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After one year of war, how to break the stalemate in Ukraine?

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Adam Allington

Feb. 24, 2023 will mark one year since Russian tanks rolled over the border into Ukraine. As it stands there is no end to the conflict in sight and the U.S. is facing increasing pressure to provide military aid in the form of high-tech equipment such as F-16 fighters and M1 Abrams tanks.

David Silbey

Cornell Jeb E. Brooks School of Public Policy

David Silbey is an associate professor of history at Cornell University where he specializes in military history, defense policy and battlefield analysis. He says the war in Ukraine is starting to resemble the kind of proxy conflicts we saw during the Cold War.

Silbey says:

“The United States is gaining a substantial geopolitical advantage at low cost to itself while the Russians are bleeding themselves dry against a defiant enemy.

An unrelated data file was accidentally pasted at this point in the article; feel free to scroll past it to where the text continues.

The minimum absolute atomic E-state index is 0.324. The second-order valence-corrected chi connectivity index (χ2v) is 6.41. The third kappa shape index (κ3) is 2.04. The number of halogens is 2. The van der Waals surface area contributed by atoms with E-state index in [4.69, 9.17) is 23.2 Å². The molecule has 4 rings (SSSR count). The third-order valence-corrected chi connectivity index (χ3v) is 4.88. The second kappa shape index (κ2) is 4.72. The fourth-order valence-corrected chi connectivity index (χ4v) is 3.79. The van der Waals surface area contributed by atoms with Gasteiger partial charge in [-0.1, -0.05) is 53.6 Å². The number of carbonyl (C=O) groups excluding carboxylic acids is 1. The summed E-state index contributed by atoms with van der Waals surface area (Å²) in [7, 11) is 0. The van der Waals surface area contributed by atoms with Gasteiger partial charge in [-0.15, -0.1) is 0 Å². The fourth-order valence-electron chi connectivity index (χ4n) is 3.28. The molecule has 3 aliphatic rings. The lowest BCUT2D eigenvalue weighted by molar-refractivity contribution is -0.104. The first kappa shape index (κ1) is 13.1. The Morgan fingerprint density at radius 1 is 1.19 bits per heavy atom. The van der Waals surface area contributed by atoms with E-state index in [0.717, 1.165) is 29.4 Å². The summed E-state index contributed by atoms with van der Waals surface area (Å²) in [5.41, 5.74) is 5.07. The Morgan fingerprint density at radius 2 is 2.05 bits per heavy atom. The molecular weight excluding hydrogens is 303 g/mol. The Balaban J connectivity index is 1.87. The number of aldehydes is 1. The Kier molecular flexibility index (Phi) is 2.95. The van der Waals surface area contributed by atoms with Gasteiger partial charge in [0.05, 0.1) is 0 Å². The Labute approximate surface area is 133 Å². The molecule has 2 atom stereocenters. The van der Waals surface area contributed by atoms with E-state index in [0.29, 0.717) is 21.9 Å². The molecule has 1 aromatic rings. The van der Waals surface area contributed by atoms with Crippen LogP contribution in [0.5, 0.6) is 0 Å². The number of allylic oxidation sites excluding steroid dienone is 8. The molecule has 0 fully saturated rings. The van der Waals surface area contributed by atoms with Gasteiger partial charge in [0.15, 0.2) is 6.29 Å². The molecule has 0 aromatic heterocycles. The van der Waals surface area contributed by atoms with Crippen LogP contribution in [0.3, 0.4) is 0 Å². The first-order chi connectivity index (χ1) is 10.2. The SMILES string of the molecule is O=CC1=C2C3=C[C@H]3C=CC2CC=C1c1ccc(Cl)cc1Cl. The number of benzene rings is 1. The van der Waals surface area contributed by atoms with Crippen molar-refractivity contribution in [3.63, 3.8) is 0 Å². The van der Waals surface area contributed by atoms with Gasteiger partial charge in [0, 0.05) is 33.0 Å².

“For 2023, I wouldn’t be surprised if the U.S. eventually sends fighter jets, though like tanks, it’s going to take them a while to get there and then train Ukrainians on them. They would be a substantial military help but also a challenging logistics burden for Ukraine.

“I seriously doubt American forces will get sent to Ukraine. I suspect there may already be U.S. special forces in-country, (though I have no evidence). It would escalate the war massively if regular troops were sent in, which is something the U.S. doesn’t need to do at the moment.”

Cristina Florea

Assistant professor of history

Cristina Florea is an assistant professor and historian of Central and Eastern Europe, she says the Russian-Ukrainian war has become a war of attrition, where a Ukrainian victory is far from guaranteed.

Florea says:

“Despite Ukrainians’ unwavering will to fight, the fact of the matter remains that over one fifth of Ukraine’s territory is currently in Russian hands. What worries me is that after one year of fighting, the conflict will gradually recede into the background, and concern will give way to complacency.

“The war’s end will be decided on the battlefield. Since there are no signs that Russian support for the war is any weaker today, it is imperative that the U.S. and NATO throw their weight fully behind Ukraine. Halfway measures will simply prolong the conflict and put Ukraine at risk of running out of military equipment before Russia does.”

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